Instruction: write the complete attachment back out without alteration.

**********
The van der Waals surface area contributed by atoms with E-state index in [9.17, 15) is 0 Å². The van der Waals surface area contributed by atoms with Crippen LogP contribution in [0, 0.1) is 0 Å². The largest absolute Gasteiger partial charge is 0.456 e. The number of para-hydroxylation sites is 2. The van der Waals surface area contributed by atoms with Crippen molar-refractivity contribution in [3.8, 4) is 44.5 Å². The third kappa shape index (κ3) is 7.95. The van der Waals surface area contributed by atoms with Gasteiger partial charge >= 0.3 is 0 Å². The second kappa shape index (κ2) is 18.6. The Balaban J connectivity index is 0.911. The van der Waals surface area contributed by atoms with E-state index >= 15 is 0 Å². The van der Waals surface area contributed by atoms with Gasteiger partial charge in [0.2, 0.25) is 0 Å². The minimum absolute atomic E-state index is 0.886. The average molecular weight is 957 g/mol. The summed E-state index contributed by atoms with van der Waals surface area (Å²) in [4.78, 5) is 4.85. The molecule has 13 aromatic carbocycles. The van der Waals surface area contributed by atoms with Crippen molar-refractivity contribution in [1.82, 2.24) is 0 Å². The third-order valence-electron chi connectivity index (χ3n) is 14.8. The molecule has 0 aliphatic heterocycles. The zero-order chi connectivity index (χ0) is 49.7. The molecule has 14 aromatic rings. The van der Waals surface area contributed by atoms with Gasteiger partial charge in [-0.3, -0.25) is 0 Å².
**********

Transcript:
The van der Waals surface area contributed by atoms with E-state index in [9.17, 15) is 0 Å². The van der Waals surface area contributed by atoms with Crippen LogP contribution in [0, 0.1) is 0 Å². The largest absolute Gasteiger partial charge is 0.456 e. The number of para-hydroxylation sites is 2. The van der Waals surface area contributed by atoms with Crippen molar-refractivity contribution in [3.8, 4) is 44.5 Å². The third kappa shape index (κ3) is 7.95. The van der Waals surface area contributed by atoms with Gasteiger partial charge >= 0.3 is 0 Å². The second kappa shape index (κ2) is 18.6. The Balaban J connectivity index is 0.911. The van der Waals surface area contributed by atoms with E-state index >= 15 is 0 Å². The van der Waals surface area contributed by atoms with Gasteiger partial charge in [0.2, 0.25) is 0 Å². The minimum absolute atomic E-state index is 0.886. The average molecular weight is 957 g/mol. The summed E-state index contributed by atoms with van der Waals surface area (Å²) in [4.78, 5) is 4.85. The molecule has 13 aromatic carbocycles. The van der Waals surface area contributed by atoms with Crippen molar-refractivity contribution in [1.82, 2.24) is 0 Å². The third-order valence-electron chi connectivity index (χ3n) is 14.8. The molecule has 0 aliphatic heterocycles. The zero-order chi connectivity index (χ0) is 49.7. The molecule has 14 aromatic rings. The van der Waals surface area contributed by atoms with Gasteiger partial charge in [-0.3, -0.25) is 0 Å².